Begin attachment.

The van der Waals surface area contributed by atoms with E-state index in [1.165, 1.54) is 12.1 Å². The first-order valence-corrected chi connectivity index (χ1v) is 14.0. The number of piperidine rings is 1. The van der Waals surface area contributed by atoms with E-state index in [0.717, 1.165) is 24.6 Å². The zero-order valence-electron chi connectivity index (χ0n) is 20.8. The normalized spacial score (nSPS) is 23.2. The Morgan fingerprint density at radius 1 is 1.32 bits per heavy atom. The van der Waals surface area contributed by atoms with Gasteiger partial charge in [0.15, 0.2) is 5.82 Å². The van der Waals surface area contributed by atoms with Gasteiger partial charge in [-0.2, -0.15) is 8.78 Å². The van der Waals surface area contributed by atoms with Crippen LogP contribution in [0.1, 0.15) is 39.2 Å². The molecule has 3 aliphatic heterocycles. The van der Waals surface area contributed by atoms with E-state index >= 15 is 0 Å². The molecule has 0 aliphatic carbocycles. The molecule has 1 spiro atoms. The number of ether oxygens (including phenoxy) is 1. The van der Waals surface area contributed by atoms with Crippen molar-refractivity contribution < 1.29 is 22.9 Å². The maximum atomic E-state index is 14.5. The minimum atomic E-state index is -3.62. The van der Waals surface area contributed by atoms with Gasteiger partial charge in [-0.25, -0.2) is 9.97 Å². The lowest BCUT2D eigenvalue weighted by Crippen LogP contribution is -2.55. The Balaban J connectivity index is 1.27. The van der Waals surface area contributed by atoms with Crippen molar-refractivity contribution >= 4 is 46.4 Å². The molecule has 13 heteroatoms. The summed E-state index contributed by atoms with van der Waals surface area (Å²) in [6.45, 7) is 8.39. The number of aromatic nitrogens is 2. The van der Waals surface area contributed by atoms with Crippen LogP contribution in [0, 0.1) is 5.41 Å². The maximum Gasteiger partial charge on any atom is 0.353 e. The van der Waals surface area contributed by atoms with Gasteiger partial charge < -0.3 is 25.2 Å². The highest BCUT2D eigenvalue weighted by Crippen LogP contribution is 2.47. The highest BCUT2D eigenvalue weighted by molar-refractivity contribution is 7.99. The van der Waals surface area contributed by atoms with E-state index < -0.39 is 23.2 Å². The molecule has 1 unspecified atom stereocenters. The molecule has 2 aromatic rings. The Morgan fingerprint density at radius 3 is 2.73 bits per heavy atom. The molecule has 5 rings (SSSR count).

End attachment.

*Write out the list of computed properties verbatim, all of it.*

The van der Waals surface area contributed by atoms with E-state index in [1.165, 1.54) is 12.1 Å². The first-order valence-corrected chi connectivity index (χ1v) is 14.0. The number of piperidine rings is 1. The van der Waals surface area contributed by atoms with E-state index in [0.717, 1.165) is 24.6 Å². The zero-order valence-electron chi connectivity index (χ0n) is 20.8. The normalized spacial score (nSPS) is 23.2. The Morgan fingerprint density at radius 1 is 1.32 bits per heavy atom. The van der Waals surface area contributed by atoms with Gasteiger partial charge in [0.15, 0.2) is 5.82 Å². The van der Waals surface area contributed by atoms with Gasteiger partial charge in [-0.2, -0.15) is 8.78 Å². The van der Waals surface area contributed by atoms with Crippen LogP contribution in [0.1, 0.15) is 39.2 Å². The molecule has 3 aliphatic heterocycles. The van der Waals surface area contributed by atoms with E-state index >= 15 is 0 Å². The molecule has 0 aliphatic carbocycles. The molecule has 1 spiro atoms. The number of ether oxygens (including phenoxy) is 1. The van der Waals surface area contributed by atoms with Crippen molar-refractivity contribution < 1.29 is 22.9 Å². The maximum atomic E-state index is 14.5. The minimum atomic E-state index is -3.62. The van der Waals surface area contributed by atoms with Gasteiger partial charge in [-0.25, -0.2) is 9.97 Å². The lowest BCUT2D eigenvalue weighted by Crippen LogP contribution is -2.55. The Balaban J connectivity index is 1.27. The van der Waals surface area contributed by atoms with Crippen molar-refractivity contribution >= 4 is 46.4 Å². The molecule has 13 heteroatoms. The summed E-state index contributed by atoms with van der Waals surface area (Å²) in [6.45, 7) is 8.39. The number of aromatic nitrogens is 2. The van der Waals surface area contributed by atoms with Crippen LogP contribution in [0, 0.1) is 5.41 Å². The maximum Gasteiger partial charge on any atom is 0.353 e. The van der Waals surface area contributed by atoms with Gasteiger partial charge < -0.3 is 25.2 Å². The highest BCUT2D eigenvalue weighted by Crippen LogP contribution is 2.47. The highest BCUT2D eigenvalue weighted by molar-refractivity contribution is 7.99. The van der Waals surface area contributed by atoms with E-state index < -0.39 is 23.2 Å². The molecule has 1 unspecified atom stereocenters. The molecule has 2 aromatic rings. The Morgan fingerprint density at radius 3 is 2.73 bits per heavy atom. The molecule has 5 rings (SSSR count).